Heinrichs touts breadth of experience

If she becomes the PC nominee for Borderland, Verna Heinrichs says she’d practice the community advocacy for which she’s already known.

A "love of learning" has led the University of Manitoba and Queen’s University graduate to leadership positions in numerous sectors, including health care, finance, agri-business, post-secondary education, and trade and exports.

Calling herself "a natural leader," Heinrichs, who declined to provide her age, currently trades corporate stocks and resides near Altona.

Heinrichs has helped 19 newcomers and their families settle in the Borderland area. She said she’d like to see a further streamlining of the settlement process to ensure the region’s farms and manufacturing businesses have an adequate supply of skilled labour.

Heinrichs was instrumental in establishing a Red River College satellite campus in Winkler, and served as its founding director. She is a current appointee of the Manitoba Women’s Advisory Council.

A former health care instructor and palliative care auditor, Heinrichs supports the health care delivery reforms the PCs have carried out since forming government three years ago. The changes have increased accountability and efficiency, she said.

"That can only serve people much better."

However, access to rural mental health services can improve, she said—an insight she gleaned while serving as the founding president of the Canadian Mental Health Association’s southern Manitoba chapter.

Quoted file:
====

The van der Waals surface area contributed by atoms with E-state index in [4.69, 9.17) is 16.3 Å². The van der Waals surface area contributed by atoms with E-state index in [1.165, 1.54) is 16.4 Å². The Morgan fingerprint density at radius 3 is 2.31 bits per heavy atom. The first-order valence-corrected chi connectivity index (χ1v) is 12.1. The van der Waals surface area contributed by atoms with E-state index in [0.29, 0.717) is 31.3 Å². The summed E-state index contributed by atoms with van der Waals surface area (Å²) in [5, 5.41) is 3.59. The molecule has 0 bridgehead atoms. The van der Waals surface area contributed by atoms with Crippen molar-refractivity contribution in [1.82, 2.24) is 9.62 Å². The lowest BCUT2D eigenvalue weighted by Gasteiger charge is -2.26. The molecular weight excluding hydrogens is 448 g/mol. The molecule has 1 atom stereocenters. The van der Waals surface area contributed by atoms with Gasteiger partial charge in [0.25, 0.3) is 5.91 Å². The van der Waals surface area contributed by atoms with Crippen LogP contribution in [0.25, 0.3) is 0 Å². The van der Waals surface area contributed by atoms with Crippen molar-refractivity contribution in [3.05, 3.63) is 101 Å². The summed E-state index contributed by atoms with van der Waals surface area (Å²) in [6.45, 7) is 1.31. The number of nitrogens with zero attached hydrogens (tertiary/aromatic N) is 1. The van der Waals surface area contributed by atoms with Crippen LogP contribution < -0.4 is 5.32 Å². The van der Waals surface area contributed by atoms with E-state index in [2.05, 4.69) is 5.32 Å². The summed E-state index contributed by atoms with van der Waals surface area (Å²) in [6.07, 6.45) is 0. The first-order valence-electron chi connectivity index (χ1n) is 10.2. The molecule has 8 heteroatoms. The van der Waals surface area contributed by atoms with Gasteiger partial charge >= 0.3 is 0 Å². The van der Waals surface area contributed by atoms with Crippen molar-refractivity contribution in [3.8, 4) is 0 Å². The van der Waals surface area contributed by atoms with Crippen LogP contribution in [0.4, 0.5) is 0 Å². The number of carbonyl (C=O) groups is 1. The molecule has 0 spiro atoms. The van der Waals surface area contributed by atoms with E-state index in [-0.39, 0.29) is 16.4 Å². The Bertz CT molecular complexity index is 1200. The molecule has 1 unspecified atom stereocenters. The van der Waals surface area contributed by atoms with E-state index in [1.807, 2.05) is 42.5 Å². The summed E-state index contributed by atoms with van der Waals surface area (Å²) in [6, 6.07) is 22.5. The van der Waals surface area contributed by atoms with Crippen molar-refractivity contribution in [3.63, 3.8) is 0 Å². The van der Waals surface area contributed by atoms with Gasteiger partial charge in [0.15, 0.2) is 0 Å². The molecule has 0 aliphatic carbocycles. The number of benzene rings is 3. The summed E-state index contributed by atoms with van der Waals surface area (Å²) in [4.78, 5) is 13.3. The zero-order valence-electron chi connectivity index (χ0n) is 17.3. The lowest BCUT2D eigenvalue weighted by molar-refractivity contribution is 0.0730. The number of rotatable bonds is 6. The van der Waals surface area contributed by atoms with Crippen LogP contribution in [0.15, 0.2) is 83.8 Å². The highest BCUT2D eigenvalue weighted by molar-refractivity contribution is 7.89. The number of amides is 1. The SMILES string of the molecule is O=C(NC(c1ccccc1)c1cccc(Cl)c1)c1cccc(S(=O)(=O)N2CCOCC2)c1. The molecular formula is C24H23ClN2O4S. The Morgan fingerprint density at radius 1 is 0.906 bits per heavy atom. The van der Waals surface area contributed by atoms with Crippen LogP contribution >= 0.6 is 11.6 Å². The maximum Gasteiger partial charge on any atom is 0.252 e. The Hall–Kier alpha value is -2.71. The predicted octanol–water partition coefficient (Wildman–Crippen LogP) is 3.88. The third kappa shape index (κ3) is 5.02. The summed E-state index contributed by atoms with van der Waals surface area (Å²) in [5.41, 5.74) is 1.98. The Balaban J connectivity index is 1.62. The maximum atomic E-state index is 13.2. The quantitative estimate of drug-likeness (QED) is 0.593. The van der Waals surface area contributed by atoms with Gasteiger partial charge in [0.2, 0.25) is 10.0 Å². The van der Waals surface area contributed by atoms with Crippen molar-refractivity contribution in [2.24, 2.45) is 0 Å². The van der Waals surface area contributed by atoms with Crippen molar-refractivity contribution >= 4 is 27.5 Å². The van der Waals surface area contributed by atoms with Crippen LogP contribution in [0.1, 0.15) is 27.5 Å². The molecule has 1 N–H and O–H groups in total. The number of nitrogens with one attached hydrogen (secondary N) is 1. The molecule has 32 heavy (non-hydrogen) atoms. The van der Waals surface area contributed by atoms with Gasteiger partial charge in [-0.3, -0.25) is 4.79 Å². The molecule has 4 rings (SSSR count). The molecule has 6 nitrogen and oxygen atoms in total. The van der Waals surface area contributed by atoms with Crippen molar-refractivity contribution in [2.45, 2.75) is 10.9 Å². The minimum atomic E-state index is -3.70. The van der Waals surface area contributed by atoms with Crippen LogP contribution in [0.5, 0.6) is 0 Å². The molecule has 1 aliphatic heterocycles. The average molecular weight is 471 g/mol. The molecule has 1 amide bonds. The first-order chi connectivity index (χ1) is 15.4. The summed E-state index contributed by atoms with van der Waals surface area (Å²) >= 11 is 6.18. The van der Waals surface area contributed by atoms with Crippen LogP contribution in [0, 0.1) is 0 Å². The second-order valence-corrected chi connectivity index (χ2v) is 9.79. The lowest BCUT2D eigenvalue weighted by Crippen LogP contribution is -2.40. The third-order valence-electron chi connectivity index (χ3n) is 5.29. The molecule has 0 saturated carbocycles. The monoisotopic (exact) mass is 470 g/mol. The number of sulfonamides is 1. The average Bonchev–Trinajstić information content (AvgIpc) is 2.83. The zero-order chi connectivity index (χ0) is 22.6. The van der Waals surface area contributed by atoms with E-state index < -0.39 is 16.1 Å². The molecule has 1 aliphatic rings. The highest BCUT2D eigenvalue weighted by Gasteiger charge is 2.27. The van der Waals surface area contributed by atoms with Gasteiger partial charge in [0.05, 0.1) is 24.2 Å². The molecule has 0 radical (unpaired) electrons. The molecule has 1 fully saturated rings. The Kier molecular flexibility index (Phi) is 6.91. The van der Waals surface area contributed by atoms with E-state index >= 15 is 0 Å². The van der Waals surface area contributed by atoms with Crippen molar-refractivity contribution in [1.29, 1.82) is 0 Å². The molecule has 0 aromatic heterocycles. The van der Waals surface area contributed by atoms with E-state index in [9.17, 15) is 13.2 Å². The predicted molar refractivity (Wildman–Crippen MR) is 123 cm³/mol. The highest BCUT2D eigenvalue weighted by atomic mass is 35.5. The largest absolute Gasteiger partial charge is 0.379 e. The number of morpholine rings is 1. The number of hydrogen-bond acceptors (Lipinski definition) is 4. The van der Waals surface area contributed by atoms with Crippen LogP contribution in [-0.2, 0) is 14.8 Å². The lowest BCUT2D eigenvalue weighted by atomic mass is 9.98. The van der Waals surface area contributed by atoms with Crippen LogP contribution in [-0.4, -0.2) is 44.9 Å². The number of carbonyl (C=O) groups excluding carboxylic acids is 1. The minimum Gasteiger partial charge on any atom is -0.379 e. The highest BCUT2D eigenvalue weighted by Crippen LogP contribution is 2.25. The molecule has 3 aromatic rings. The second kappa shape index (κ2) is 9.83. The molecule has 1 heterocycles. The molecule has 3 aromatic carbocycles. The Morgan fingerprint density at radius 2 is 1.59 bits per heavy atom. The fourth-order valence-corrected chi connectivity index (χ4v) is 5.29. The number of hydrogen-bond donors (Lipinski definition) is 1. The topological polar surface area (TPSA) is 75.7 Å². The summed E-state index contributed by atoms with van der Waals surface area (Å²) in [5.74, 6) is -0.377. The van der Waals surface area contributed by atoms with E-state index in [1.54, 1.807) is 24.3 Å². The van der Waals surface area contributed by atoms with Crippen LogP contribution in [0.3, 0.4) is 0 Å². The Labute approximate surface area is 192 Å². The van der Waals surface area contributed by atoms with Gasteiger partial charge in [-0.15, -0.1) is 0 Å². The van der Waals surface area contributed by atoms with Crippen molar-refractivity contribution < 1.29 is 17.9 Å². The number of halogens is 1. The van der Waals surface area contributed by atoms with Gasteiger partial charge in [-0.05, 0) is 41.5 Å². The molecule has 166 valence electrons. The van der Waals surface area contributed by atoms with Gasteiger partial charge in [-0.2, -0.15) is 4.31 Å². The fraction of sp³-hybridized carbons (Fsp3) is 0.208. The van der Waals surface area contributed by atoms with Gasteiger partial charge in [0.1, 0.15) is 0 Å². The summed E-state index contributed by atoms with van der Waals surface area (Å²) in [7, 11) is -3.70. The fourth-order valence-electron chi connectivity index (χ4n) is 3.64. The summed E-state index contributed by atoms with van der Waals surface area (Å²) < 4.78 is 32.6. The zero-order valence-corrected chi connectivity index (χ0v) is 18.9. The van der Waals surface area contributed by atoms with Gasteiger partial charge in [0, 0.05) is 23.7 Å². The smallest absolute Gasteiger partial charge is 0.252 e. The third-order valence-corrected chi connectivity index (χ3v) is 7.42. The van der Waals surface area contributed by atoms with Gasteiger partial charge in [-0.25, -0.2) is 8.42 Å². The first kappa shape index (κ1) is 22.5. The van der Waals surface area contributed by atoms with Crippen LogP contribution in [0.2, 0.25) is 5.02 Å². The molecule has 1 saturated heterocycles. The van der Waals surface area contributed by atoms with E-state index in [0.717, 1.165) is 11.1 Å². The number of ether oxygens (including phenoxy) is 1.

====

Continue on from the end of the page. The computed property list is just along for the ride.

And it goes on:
As she’s knocked on doors, Heinrichs said she’s heard the province must change the way it taxes farmland, and examine onerous trade and export regulations.

She said she’d also like to see fibre optic internet rolled out to more rural municipalities.

Her Borderland run represents her first foray into political politics. Heinrichs declined to name a former Conservative federal cabinet minister who she said "strongly recommended" her to seek elected office.

Hildebrand offers listening ear

Morden resident Liz Hildebrand works with Junior Achievement Canada overseeing nine high schools that participate in the organization’s youth business education programming.

The 49-year-old, who was born in Vita and raised in Roseau River, has never before sought a political nomination, but has a history of involvement with the PC party.

Hildebrand was Morden-Winkler MLA Cameron Friesen’s campaign manager in the 2016 election, and served on that riding’s PC association executive before and after.

A stint working in the Morden-Winkler constituency office left her with "a good ear for listening to what the constituent wants."

Hildebrand obtained a business administration diploma from Assiniboine Community College and was recently certified as a mediator. She has held church leadership positions and helmed local parent advisory committees, where she "tried to be the voice for the unheard."